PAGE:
The Hari River (Dari: Har? R?d; Pashto: ? ?) or Herat River is a river flowing 1,100 kilometres (680 mi) from the mountains of central Afghanistan to Turkmenistan, where it forms the Tejend oasis and disappears in the Karakum Desert. R?d means "river" in Persian.
In Turkmenistan it is known as the Tejen or Tedzhen river and passes close to the city of Tedzhen. To the Ancient Greeks it was known as the Arius. In Latin, it was known as the Tarius.
Still some 200 kilometres (120 mi) upstream from Herat the river meets the Jam River at the site of the Minaret of Jam, the second tallest ancient minaret in the world at 65 metres (213 ft).
In western Afghanistan the Hari Rud flows to the south of Herat. The valley around Herat was historically famous for its fertility and dense cultivation. After Herat, the river turns northwest, then north, forming the northern part of the border between Afghanistan and Iran. Farther north it forms the south-eastern part of the border between Iran and Turkmenistan. The Iran-Turkmenistan Friendship Dam is on the river.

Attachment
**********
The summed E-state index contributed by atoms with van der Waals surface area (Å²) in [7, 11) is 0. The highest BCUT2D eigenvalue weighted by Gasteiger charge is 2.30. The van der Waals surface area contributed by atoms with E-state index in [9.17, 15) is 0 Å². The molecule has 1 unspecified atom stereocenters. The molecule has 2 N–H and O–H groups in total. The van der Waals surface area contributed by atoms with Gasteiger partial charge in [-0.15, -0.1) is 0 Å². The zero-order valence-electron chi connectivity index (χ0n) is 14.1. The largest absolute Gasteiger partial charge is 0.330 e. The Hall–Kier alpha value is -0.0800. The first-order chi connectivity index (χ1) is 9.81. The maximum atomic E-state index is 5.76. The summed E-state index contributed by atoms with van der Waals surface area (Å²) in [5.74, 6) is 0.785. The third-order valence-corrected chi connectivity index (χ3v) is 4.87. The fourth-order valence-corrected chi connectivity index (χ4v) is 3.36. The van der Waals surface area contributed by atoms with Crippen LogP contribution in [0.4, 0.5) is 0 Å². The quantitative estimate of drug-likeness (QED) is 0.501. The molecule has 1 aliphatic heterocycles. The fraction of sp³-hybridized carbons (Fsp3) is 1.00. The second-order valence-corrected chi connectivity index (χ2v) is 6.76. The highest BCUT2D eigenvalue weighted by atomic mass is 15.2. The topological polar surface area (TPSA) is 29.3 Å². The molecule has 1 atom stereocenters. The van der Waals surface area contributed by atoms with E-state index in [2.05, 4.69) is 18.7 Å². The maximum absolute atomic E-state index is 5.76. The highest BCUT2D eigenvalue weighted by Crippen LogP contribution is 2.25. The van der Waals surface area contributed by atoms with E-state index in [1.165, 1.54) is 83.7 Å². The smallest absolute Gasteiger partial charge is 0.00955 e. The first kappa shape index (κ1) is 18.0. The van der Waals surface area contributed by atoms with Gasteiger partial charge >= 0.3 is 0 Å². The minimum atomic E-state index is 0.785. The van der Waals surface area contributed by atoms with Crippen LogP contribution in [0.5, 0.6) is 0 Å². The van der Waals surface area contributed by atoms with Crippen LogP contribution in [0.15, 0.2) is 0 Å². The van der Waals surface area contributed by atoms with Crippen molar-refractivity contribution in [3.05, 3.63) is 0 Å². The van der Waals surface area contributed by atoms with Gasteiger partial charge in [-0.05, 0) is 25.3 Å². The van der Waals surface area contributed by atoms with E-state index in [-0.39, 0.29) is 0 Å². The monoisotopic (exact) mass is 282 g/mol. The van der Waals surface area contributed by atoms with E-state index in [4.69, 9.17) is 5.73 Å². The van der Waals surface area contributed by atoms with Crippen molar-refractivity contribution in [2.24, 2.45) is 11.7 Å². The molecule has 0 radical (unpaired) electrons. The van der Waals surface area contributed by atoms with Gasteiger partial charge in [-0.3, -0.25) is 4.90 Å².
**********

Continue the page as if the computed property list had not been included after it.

In 2000, the river dried up completely during a 10-month drought.
The Rigveda is claimed to have recorded the Hereyrud as the River Sarayu. The river Horayu is also mentioned in the Avesta. A Buddhist monastery hand-carved in the bluff of the river Hereyrud existed in the first centuries during the prevalence of Buddhism. The artificial caves revealed testimony of daily life of the Buddhist monks.
^Shroder, John F. (2016). "Hari Rud - Murghab River Basin". Transboundary Water Resources in Afghanistan: Climate Change and Land-Use Implications. Saint Louis: Elsevier. pp. 410-412. ISBN978-0-12-801861-3.